A Private Branch Exchange (PBX) is basically defined as a telephone exchange system or switching system within an organization that primarily provides intercommunication between the telephone stations in that organization. PBX switches calls between users of an enterprise on local lines to allow all the users share external phone lines. Private branch exchange ensures concentration of central office lines, which further helps in allowing two or more stations to establish conference calls or telephonic interactions between them without making use of central office equipment. Private branch exchange is not owned by telephone company or telecom service provider, but it is owned and operated by the enterprise itself.
A PBX includes:
· A network of communication lines within the PBX
· Telephone trunk lines or multiple phone lines which terminate at the PBX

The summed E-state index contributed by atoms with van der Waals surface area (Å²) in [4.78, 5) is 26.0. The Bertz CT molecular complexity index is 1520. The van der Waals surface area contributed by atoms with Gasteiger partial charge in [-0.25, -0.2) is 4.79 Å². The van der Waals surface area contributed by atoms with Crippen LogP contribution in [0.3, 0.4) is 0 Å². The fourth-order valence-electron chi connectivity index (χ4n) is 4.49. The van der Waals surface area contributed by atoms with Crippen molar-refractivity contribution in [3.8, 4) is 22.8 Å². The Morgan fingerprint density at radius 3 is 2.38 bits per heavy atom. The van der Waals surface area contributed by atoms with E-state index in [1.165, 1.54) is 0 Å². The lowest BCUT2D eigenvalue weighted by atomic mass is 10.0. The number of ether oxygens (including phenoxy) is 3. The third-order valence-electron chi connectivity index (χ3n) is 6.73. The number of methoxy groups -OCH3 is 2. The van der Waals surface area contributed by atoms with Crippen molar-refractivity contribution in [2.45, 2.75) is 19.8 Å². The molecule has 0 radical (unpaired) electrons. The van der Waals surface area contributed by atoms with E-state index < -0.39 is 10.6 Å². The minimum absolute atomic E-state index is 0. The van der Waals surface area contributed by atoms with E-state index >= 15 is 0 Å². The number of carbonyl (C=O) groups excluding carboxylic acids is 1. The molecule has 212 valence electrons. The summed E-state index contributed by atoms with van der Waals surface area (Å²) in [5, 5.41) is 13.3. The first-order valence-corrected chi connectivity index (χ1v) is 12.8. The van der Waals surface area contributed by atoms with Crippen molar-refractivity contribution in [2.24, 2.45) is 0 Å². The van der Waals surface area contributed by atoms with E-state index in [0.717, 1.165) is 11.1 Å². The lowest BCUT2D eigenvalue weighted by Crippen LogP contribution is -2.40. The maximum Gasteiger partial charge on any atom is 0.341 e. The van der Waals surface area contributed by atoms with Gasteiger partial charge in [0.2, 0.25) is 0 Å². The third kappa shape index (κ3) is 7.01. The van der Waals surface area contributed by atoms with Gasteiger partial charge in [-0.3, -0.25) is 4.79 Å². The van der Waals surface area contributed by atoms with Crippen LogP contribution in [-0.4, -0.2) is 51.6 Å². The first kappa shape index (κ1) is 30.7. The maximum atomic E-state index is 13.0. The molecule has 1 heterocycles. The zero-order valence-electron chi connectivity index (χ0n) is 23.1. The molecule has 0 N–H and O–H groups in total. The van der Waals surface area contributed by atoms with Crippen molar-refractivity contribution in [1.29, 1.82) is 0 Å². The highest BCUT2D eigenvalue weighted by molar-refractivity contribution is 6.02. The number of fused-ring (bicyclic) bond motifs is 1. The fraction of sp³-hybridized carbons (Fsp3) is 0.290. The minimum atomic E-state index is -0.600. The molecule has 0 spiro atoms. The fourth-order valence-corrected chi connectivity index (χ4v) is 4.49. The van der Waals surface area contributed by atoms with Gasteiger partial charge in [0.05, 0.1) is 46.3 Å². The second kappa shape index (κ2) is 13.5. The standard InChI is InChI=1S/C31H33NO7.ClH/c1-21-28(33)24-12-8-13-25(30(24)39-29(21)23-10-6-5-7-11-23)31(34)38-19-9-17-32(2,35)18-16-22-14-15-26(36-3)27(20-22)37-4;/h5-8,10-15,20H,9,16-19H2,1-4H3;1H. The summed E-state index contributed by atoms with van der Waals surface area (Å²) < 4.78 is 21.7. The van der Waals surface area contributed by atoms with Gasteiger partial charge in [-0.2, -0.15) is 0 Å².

· A computer system with efficient memory that can proficiently manage the switching or transferring of calls within the PBX
· A switchboard (or console) for a human operator; however, this is optional
Each PBX-connected station – a fax machine, telephone set, or even a computer modem – is generally referred to as “extension,” and each of these extensions is allocated an extension telephone number. These telephone numbers are usually not mapped to the numbering plan of central office or the telephone number block allocated to the private branch exchange.
The main purpose of using PBX system in call center outsourcing companies is to reduce the expenditures incurred on setting up a line for each user to the company’s central office. Using a PBX system, inbound call centers can handle circuit switching locally, and this helps immensely in minimizing the expenses related to telephone service via central-office lines. Initially Private branch exchange system gained immense popularity primarily because of its cost advantage. Later on, it started offering a wide range of feature services that were not available in conventional public network system, such as extension dialing, call forwarding, and line hunting.